Trump encourages Iran’s protesters, declares ‘time for change’

Trump praised the Iranians for “finally acting against the brutal and corrupt Iranian regime.”

By: AP and World Israel News Staff

The Trump administration has thrown the weight of the US government behind the protesters taking to the streets of Iran.

President Donald Trump is rooting them on, declaring Tuesday it was “time for change” in Iran.

Iran’s government blamed the US, Saudi Arabia, Israel and Britain for the protests, saying “enemies of Iran” were meddling in its internal affairs.

The supreme leader, Ayatollah Ali Khamenei, said Iran’s enemies were using money, weapons, politics and spies “to create problems for the Islamic system, the Islamic Republic and the Islamic Revolution.”

Trump was undeterred, praising Iranians for “finally acting against the brutal and corrupt Iranian regime.”

Khamenei’s remarks on the demonstrations, the largest seen in Iran since its disputed 2009 presidential election, came after a bloody night that saw protesters try to storm a police station and the first deaths among its security forces.

The unrest has killed at least 21 people in the past six days.

The protests began in Mashhad over the weak economy, unemployment and a jump in food prices. They have since expanded to cities and towns in nearly every province. Hundreds have been arrested, and a prominent judge warned that some could face the death penalty.

Is unrest caused by Iran’s ‘enemies’?

Khamenei warned of an enemy “waiting for an opportunity, for a crack through which it can infiltrate.”

“Look at the recent days’ incidents,” he said. “All those who are at odds with the Islamic Republic have utilized various means, including money, weapons, politics and (the) intelligence apparatus, to create problems for the Islamic system, the Islamic Republic and the Islamic Revolution.”

On Tuesday, Trump wrote that “all of the money that President Obama so foolishly gave them went into terrorism and into their ‘pockets,'” apparently referring to the nuclear deal reached under his predecessor. “The people have little food, big inflation and no human rights. The US is watching!”

Iran’s Foreign Ministry spokesman Bahram Ghasemi urged Trump to stop tweeting and focus on his own country’s problems.

“It is better for him to try to address the US’ internal issues like the murder of scores killed on a daily basis in the United States during armed clashes and shootings, as well as millions of the homeless and hungry people in the country,” Ghasemi said, according to the state-run IRNA news agency.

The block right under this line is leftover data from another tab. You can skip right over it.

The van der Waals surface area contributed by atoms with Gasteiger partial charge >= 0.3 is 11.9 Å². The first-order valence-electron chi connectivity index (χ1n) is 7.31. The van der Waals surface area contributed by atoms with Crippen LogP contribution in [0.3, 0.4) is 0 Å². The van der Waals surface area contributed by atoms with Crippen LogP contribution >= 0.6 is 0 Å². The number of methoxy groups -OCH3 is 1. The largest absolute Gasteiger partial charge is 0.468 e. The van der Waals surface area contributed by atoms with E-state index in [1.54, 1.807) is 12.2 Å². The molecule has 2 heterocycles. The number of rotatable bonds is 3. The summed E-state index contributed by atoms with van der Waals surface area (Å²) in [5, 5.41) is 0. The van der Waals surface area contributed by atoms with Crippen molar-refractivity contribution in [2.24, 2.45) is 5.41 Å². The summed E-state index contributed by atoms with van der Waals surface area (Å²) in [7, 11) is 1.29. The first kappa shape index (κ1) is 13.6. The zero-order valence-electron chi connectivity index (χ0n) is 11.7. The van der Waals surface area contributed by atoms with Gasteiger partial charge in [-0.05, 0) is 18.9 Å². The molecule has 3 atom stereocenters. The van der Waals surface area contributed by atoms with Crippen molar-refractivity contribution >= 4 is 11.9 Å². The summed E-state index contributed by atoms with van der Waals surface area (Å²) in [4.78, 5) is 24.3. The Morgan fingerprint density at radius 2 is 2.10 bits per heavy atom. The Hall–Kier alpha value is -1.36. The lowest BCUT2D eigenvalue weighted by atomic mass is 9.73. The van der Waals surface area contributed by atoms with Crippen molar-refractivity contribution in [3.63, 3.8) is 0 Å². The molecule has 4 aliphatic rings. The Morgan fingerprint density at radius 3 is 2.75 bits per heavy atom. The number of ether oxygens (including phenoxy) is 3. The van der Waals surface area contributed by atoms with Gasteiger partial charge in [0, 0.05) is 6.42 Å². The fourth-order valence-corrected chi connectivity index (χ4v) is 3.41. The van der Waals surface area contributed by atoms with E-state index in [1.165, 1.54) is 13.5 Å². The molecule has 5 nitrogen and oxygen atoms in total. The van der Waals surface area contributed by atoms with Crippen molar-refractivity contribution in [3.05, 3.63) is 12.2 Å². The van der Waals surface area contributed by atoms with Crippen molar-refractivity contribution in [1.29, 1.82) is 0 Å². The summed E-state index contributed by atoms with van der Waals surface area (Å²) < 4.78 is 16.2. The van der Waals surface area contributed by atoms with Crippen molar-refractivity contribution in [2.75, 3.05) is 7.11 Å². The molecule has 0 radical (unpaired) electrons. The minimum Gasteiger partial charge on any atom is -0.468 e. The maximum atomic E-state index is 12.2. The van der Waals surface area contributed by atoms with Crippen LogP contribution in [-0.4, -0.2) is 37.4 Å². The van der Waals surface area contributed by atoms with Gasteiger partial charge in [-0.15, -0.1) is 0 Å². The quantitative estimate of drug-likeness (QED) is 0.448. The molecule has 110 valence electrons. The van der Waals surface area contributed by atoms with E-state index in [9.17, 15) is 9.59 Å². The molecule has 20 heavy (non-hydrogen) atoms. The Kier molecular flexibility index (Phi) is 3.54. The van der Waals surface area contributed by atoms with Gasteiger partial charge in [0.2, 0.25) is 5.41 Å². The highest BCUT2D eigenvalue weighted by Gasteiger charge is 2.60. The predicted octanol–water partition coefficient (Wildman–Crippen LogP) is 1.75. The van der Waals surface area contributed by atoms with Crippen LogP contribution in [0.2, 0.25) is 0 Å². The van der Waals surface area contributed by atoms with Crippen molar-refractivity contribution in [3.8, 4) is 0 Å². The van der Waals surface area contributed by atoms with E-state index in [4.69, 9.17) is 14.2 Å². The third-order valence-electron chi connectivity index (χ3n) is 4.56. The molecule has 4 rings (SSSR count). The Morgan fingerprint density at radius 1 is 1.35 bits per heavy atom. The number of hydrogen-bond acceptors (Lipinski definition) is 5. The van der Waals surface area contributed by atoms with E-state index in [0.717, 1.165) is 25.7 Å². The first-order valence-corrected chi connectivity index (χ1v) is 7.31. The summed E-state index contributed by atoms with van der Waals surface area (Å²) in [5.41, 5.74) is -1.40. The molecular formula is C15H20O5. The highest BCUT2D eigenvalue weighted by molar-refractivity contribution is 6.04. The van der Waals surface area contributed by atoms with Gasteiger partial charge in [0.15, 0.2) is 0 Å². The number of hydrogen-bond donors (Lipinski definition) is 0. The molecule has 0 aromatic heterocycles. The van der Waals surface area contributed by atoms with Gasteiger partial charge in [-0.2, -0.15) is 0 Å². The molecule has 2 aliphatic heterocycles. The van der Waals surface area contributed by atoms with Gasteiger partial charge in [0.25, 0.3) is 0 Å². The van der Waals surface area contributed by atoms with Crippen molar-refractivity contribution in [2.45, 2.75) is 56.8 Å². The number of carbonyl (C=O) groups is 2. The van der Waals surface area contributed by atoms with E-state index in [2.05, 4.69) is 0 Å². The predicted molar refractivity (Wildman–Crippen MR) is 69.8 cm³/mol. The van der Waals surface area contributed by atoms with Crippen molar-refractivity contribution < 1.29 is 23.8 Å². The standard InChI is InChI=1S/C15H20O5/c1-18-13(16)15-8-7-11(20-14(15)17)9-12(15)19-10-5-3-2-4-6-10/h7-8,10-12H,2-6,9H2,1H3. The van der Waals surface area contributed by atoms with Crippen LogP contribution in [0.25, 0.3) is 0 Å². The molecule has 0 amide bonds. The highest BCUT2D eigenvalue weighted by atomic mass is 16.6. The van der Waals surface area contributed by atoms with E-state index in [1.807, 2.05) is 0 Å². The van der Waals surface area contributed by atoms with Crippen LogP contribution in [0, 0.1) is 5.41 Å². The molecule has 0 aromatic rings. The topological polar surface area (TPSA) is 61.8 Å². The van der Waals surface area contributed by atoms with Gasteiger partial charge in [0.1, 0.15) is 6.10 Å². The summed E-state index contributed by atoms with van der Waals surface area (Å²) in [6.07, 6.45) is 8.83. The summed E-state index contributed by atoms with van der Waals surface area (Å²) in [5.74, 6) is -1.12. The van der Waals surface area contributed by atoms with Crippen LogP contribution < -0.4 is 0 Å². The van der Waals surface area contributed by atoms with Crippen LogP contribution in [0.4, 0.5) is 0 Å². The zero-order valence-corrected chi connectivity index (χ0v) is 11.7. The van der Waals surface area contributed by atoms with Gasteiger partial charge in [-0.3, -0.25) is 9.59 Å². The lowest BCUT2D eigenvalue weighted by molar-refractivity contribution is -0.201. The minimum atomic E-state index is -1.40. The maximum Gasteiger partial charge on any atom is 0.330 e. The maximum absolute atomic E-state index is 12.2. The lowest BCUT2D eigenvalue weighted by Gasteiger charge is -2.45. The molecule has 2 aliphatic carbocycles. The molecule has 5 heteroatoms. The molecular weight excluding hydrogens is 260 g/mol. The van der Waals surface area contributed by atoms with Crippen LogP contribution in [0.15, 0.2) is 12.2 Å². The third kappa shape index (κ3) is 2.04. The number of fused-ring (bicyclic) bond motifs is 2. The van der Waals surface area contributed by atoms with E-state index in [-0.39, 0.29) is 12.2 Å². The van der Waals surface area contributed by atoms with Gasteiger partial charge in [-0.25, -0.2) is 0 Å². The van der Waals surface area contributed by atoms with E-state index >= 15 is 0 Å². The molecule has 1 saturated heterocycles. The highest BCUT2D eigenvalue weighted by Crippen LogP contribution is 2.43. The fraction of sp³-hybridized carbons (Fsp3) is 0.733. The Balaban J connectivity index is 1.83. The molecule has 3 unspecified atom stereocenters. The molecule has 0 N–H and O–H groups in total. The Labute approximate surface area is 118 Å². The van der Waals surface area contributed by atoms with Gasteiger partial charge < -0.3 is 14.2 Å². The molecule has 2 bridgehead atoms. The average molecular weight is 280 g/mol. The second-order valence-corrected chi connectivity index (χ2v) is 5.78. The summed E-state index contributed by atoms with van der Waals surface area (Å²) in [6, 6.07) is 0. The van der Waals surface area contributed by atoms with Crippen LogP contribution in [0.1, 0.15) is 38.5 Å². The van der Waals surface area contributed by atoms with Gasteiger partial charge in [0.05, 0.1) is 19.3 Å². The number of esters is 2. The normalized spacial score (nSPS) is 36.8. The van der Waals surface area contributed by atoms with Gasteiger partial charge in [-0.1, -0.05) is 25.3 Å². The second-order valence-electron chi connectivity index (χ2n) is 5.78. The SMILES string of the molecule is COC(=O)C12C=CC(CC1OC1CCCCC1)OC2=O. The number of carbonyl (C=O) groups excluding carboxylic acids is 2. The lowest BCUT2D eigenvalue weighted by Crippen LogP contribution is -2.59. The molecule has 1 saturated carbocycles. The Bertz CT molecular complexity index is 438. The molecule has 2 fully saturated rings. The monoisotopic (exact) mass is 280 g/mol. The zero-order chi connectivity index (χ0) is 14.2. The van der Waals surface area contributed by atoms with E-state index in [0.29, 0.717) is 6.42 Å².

International emergency response needed

The US has called for the UN Security Council and UN Human Rights Council to hold emergency meetings on Iran, with the US ambassador to the United Nations saying the world body “must speak” on the issue.

“Nowhere is the urgency of peace, security and freedom being tested more than in Iran,” US Ambassador Nikki Haley said, adding that US officials “applaud the tremendous courage of the Iranian people.”

Haley said the US would be calling for emergency sessions in the coming days.

The government has shut down access to Telegram and the photo-sharing app Instagram, which now join Facebook and Twitter in being banned.

The Trump administration called on Iran’s government to stop blocking Instagram and other popular social media sites. US Undersecretary of State Steve Goldstein said Instagram, Telegram and other platforms are “legitimate avenues for communication.”

Iranian President Hassan Rouhani and others have warned that the government wouldn’t hesitate to crack down on those it considers lawbreakers. None of the protest rallies so far have received permission from the Interior Ministry, making them illegal.

The head of Tehran’s Revolutionary Court also reportedly warned that arrested protesters could potentially face the death penalty.

“Obviously one of their charges can be ‘moharebeh,'” or waging war against God, Iran’s semi-official Tasnim news agency quoted Mousa Ghazanfarabadi as saying. Moharebeh is punishable by death in Iran.